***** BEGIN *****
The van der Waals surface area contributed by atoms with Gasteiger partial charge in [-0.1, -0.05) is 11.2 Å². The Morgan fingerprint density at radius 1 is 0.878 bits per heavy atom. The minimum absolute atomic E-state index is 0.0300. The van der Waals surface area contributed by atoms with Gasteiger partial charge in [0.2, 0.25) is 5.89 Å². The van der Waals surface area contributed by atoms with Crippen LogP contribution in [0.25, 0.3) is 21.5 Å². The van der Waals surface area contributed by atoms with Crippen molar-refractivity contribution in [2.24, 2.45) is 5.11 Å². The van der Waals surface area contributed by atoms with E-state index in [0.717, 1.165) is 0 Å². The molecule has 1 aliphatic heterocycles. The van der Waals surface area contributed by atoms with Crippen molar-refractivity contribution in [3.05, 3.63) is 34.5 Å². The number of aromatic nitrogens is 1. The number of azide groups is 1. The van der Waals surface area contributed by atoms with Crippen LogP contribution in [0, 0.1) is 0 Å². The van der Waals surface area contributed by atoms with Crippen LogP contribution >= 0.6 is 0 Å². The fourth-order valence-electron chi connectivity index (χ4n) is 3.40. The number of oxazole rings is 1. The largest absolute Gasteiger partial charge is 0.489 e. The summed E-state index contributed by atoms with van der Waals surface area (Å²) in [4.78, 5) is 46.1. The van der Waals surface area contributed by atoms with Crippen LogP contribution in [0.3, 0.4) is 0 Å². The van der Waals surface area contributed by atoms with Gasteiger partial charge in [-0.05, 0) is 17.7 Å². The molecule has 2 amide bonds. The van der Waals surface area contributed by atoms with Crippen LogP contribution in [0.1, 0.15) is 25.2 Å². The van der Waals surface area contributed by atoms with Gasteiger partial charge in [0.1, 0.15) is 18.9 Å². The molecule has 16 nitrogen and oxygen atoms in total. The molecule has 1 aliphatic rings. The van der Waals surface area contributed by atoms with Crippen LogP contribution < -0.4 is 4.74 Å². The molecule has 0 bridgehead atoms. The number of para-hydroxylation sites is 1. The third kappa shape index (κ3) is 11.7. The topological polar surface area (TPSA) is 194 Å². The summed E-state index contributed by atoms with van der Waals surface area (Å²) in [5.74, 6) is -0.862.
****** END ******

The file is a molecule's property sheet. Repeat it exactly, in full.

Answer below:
The van der Waals surface area contributed by atoms with Gasteiger partial charge in [-0.1, -0.05) is 11.2 Å². The Morgan fingerprint density at radius 1 is 0.878 bits per heavy atom. The minimum absolute atomic E-state index is 0.0300. The van der Waals surface area contributed by atoms with Gasteiger partial charge in [0.2, 0.25) is 5.89 Å². The van der Waals surface area contributed by atoms with Crippen LogP contribution in [0.25, 0.3) is 21.5 Å². The van der Waals surface area contributed by atoms with Crippen molar-refractivity contribution in [2.24, 2.45) is 5.11 Å². The van der Waals surface area contributed by atoms with E-state index in [0.717, 1.165) is 0 Å². The molecule has 1 aliphatic heterocycles. The van der Waals surface area contributed by atoms with Crippen molar-refractivity contribution in [3.05, 3.63) is 34.5 Å². The number of aromatic nitrogens is 1. The number of azide groups is 1. The van der Waals surface area contributed by atoms with Crippen LogP contribution in [0, 0.1) is 0 Å². The van der Waals surface area contributed by atoms with Crippen LogP contribution >= 0.6 is 0 Å². The fourth-order valence-electron chi connectivity index (χ4n) is 3.40. The number of oxazole rings is 1. The largest absolute Gasteiger partial charge is 0.489 e. The summed E-state index contributed by atoms with van der Waals surface area (Å²) in [4.78, 5) is 46.1. The van der Waals surface area contributed by atoms with Crippen LogP contribution in [0.3, 0.4) is 0 Å². The van der Waals surface area contributed by atoms with Gasteiger partial charge in [-0.05, 0) is 17.7 Å². The molecule has 2 amide bonds. The van der Waals surface area contributed by atoms with Crippen LogP contribution in [0.1, 0.15) is 25.2 Å². The van der Waals surface area contributed by atoms with Gasteiger partial charge in [0.1, 0.15) is 18.9 Å². The molecule has 16 nitrogen and oxygen atoms in total. The molecule has 1 aliphatic rings. The van der Waals surface area contributed by atoms with Crippen LogP contribution < -0.4 is 4.74 Å². The molecule has 0 bridgehead atoms. The number of para-hydroxylation sites is 1. The third kappa shape index (κ3) is 11.7. The topological polar surface area (TPSA) is 194 Å². The summed E-state index contributed by atoms with van der Waals surface area (Å²) in [5.74, 6) is -0.862.